For configurations where the Mirror Virtual IP cannot be used (or does not operate in certain disaster scenarios), it is possible to configure the Web Gateway to be mirror-aware. When the Web Gateway is mirror-aware, it assumes responsibility for determining which member is primary. To make a Web Gateway configuration mirror-aware, in the Web Gateway's Server Access section, select Configuration is Mirror Aware and provide the address of one of the mirror members.
There are situations where it is not appropriate for a Web Gateway configuration to be mirror-aware. For example, a Web Gateway configuration supporting the Management Portal should never be configured to be mirror-aware as the portal must always connect to a specific InterSystems IRIS server regardless of its mirror status.
If a mirror-aware Web Gateway configuration connects to an InterSystems IRIS server that is not a mirror member then the connection fails and the affected client receives a Server Availability error.
The Web Gateway obtains – from the Member that it first connects to – a list of failover members and disaster recovery (DR) members. The Web Gateway persists this list in its local configuration file (CSPRT.ini). If the Web Gateway subsequently cannot connect to the member defined in its configuration then it uses the list previously recorded locally to enable it to identify and connect to alternative members.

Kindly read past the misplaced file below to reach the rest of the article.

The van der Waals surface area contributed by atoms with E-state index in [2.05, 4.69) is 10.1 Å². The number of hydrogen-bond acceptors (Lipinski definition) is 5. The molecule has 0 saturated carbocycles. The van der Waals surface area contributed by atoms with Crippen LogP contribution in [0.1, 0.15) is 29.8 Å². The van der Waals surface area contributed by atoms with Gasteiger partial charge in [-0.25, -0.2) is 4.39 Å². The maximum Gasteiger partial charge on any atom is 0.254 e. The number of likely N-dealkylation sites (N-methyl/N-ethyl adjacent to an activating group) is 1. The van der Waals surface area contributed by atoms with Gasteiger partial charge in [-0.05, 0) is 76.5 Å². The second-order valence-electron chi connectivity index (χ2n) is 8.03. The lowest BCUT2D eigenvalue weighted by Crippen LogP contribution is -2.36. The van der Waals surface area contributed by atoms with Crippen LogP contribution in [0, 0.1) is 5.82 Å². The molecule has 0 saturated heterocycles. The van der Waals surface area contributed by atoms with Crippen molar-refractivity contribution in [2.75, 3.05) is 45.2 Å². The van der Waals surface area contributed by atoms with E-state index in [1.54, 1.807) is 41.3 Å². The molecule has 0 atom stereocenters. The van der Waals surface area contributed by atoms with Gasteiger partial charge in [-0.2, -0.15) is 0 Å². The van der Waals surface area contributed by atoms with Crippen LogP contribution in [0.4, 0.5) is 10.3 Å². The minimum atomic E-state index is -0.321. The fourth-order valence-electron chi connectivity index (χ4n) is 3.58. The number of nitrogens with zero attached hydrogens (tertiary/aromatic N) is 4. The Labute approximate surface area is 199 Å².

The Web Gateway cycles through the members list until it finds the primary. If it cannot find the primary, the Web Gateway defaults to the server defined in the Gateway configuration.
The Web Gateway repeatedly cycles through the list until it finds a member defined as primary.
To avoid the negative performance impact of a tight looping structure, the Web Gateway pauses after each cycle for a number of seconds equal to the number of tries.
For a given HTTP request, the Web Gateway spends no more time attempting to find the primary than that defined in the Server Response Timeout parameter.
When searching for the primary, the Web Gateway always connects to failover members first. It only tries async members if it cannot find the primary amongst the failover members. An async member only becomes primary if you manually designate it as primary.
Mirror members appear in the Web Gateway System Status form when the first connection is made. Mirror members are shown named as the current configuration name (as defined under the Web Gateway’s Server Access section) with the mirror set name, mirror, and mirror member name shown as a tooltip.
The columns, Mirror Name and Mirror Status appear in the 'InterSystems IRIS Servers' table. The name of the mirror set and mirror member are shown in the Mirror Name column. The current member status is shown in the Mirror Status column: the Member Type (Failover or Async) is shown and the primary member is labelled as Primary.